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Kevin Yee is the author of numerous independent Disney books, including the popular Walt Disney World Earbook series and Walt Disney World Hidden History.

R&B Legend Al Green at Uni on Saturday

Press Release:


“LET’S STAY TOGETHER” WITH R&B LEGEND AL GREEN, PERFORMING LIVE THIS SATURDAY AT UNIVERSAL ORLANDO’S 2012 SUMMER CONCERT SERIES
Summer Concert Series Runs Every Saturday Night Through July 14



WHAT:                        Universal Orlando Resort guests can “boogie down” this weekend as R&B music legend Al Green performs live at Universal Studios Florida.
                                   
Since the late 1960s, soulful star Al Green has topped music charts with classic hits like “Let’s Stay Together,” “You Ought to Be with Me” and “L-O-V-E (Love),” producing more than 20 million albums sold worldwide during his career.  Green was inducted into the Rock and Roll Hall of Fame in 1995, and Rolling Stone magazine named him one of the “100 Greatest Artists of All Time.” Green’s most recent album, “Lay It Down,” features collaborations with other popular artists, such as John Legend, Erykah Badu and the late Amy Winehouse.

Universal Orlando’s Summer Concert Series is included in admission to Universal Studios and gives guests the opportunity to add a major concert to a day of theme park thrills.  This year’s star-studded lineup features top-name talent that will appeal to fans of every music genre.  The full list of upcoming acts is below.
SUMMER CONCERT SERIES 2012 LINEUP
Date
Headliner
June 30
Al Green
July 7
Lupe Fiasco
July 14
Miranda Cosgrove
                                     
Guests can also experience Universal Studios’ brand-new entertainment experiences – Universal’s Superstar Parade and Universal’s Cinematic Spectacular – 100 Years of Movie Memories.   Before the concert, Universal’s Superstar Parade will roll through the streets and transform into a theme-park-wide performance stage as today’s most beloved stories and characters bring new adventure and excitement to guests.  After the concert, Universal’s Cinematic Spectacular – a nighttime show that takes guests on a journey filled with powerful movie moments – will unfold across the park’s central lagoon.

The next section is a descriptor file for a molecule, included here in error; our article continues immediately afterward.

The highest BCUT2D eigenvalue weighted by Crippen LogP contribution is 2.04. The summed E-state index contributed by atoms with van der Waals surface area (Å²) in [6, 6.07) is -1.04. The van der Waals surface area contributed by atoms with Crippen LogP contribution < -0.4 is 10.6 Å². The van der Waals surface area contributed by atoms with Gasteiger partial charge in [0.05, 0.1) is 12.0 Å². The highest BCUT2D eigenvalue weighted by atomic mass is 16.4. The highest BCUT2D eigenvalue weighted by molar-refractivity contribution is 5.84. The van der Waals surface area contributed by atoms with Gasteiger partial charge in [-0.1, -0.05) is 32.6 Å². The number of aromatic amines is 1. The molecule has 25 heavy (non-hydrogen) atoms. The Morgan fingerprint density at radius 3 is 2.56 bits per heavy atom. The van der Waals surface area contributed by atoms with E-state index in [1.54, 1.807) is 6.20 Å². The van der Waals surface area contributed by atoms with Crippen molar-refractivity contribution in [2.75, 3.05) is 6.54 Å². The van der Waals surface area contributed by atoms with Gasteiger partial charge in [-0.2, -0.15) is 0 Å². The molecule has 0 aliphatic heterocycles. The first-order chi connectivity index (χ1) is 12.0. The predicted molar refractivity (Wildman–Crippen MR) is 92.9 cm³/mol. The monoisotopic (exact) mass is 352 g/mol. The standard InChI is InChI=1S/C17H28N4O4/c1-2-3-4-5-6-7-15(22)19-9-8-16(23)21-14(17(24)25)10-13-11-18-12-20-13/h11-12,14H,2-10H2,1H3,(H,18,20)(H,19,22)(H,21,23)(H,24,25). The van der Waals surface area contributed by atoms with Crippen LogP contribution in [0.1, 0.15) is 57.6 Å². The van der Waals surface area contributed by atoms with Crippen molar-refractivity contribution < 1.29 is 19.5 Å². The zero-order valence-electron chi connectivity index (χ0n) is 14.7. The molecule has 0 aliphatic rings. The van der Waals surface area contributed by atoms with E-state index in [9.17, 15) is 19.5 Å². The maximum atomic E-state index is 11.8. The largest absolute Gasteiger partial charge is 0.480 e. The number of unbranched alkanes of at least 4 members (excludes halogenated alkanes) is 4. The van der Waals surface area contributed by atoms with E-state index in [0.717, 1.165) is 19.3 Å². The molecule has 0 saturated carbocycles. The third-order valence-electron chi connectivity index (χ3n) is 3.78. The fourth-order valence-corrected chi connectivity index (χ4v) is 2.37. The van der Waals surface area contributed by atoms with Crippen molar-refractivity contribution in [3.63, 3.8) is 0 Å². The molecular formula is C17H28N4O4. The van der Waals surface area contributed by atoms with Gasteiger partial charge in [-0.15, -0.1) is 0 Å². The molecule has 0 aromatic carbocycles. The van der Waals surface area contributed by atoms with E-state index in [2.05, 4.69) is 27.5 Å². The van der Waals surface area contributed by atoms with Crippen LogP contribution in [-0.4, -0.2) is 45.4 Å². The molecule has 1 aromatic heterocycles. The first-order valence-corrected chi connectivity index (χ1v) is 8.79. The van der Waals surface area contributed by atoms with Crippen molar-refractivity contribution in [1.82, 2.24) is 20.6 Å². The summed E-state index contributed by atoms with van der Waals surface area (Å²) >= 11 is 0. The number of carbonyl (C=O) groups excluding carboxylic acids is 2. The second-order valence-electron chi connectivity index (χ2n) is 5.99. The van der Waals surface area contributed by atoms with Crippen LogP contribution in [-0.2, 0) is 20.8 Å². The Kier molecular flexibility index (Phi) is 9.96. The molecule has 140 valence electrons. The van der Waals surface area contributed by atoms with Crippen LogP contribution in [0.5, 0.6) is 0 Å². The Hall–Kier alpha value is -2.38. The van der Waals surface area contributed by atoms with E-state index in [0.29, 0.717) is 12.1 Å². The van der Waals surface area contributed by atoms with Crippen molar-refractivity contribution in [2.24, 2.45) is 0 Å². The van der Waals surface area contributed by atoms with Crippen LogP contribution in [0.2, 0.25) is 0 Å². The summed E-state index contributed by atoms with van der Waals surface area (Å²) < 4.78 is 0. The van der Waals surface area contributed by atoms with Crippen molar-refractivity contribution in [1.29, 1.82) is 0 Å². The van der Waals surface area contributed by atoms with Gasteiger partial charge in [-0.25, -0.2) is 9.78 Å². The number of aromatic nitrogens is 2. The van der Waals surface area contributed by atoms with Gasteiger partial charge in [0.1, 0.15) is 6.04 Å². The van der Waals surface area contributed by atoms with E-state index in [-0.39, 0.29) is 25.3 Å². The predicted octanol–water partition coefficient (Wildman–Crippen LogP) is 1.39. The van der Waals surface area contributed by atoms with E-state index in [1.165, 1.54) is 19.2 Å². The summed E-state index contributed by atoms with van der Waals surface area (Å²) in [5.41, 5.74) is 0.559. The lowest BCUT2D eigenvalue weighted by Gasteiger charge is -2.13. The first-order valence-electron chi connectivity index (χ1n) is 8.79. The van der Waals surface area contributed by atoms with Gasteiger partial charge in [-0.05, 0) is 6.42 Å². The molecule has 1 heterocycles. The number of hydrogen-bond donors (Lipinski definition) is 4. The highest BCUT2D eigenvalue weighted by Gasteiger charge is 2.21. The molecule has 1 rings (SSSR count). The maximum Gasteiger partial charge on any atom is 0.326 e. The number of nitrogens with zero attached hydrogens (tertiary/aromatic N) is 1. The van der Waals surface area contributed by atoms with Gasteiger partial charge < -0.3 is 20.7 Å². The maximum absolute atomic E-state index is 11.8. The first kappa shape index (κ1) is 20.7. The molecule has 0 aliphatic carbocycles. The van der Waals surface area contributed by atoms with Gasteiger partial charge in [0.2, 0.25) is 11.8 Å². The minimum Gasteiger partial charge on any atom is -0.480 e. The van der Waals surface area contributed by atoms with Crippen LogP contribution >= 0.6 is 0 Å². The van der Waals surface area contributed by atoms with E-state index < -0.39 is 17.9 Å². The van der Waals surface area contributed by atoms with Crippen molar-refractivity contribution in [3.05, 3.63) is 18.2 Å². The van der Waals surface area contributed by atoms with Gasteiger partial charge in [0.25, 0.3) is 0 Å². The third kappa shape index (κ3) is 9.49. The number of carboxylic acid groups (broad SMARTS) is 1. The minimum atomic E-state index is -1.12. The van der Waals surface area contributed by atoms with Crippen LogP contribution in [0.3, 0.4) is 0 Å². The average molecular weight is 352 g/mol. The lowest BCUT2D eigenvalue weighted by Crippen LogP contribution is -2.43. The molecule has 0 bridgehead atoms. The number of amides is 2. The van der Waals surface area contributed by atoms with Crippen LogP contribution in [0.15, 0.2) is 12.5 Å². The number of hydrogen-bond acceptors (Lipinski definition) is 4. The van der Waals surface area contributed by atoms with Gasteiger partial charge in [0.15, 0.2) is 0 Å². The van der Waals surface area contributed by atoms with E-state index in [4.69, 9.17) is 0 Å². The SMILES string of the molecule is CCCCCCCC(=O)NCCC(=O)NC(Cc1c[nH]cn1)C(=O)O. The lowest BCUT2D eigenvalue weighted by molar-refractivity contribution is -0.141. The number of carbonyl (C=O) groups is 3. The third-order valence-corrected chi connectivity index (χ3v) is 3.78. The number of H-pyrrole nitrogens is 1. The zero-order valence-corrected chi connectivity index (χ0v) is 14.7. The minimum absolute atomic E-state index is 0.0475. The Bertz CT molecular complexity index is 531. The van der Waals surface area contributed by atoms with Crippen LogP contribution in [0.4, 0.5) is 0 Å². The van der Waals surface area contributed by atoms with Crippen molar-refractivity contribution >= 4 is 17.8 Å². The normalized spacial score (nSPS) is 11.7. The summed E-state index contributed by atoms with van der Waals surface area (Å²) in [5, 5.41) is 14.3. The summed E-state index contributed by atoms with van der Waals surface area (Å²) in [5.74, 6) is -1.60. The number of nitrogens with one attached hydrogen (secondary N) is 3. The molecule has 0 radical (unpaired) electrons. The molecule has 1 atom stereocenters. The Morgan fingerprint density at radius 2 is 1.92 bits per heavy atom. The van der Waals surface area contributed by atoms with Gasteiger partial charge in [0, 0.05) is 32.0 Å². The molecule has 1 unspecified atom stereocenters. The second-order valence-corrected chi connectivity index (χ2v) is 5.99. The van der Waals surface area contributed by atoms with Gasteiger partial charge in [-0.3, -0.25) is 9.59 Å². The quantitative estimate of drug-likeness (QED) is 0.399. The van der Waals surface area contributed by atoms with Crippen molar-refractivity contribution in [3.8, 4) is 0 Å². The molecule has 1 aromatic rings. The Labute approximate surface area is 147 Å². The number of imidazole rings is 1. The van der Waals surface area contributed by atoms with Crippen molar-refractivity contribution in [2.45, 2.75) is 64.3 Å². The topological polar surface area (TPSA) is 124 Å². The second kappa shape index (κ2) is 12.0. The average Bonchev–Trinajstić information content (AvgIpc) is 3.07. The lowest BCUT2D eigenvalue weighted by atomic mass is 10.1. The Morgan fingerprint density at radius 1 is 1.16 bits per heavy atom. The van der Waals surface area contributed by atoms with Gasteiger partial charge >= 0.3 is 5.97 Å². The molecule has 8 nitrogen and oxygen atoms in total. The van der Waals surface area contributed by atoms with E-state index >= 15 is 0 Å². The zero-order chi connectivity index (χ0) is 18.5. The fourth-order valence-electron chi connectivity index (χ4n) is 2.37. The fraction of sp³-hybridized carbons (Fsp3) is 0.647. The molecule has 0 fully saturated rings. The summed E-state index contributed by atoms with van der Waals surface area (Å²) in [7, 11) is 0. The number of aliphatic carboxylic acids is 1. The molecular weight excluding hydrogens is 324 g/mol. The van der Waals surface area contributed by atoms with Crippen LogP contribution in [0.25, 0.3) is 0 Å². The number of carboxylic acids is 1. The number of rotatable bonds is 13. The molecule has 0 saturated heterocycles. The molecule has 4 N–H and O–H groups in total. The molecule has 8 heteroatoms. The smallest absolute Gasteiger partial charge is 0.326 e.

For more information, visit www.universalorlando.com.

WHERE:                     Universal Studios Florida

WHEN:                       Saturday, June 30, 2012
                                    8 p.m.: Al Green Concert at the Music Plaza stage

MORE                        Media Site: http://media.universalorlando.com
INFORMATION:      RSVP to the Event: http://www.facebook.com/events/356059881117780/


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Kevin Yee is the author of numerous independent Disney books, including the popular Walt Disney World Earbook series and Walt Disney World Hidden History.

Tuesday, June 26, 2012

Turtle Trek at SeaWorld - A Belated Review

Turtle Trek is SeaWorld's newest attraction, and it's been open for several weeks now, but I was simply late in making it out there (apologies!) What is it? Short answer: it's a 3D movie. But wow, what a movie. Two big thumbs up!



The attraction replaces the manatee exhibit in the back corner of the park. Previously, you'd descend down a curved slope, passing by manatee pools on the side as you do. From here you can see the manatees from above. Then, we entered a small movie theater for the preshow video, and we were released to the main attraction: the manatees, this time seen from a side angle, since their whole tank was visible due to giant windows. The animals were the main star of the show.





Increasingly, SeaWorld has turned that formula on its head. The animals are now the frosting on the cake rather than the whole point of the exhibit. The rays welcome you to Manta, but you're most likely there for the coaster. Ditto the smaller aquatic denizens at Atlantis and Kraken, seen only briefly in the exit areas.

Turtle Trek does it by reversing the order of things. You pass by the very same tanks and side-angle exhibits on the way in--the animals are now preshow--and the film is the star. The sloped ramp that was once the entrance is now the exit ramp.

One of the exhibit rooms in the preshow is still home to manatees, but the second is for sea turtles. And seeming millions of colorful reef fish--it's a great display. There's a cheesy spiel here with a sea turtle stuffed animal, but the message about not throwing plastic bags into the ocean is a pretty appropriate one.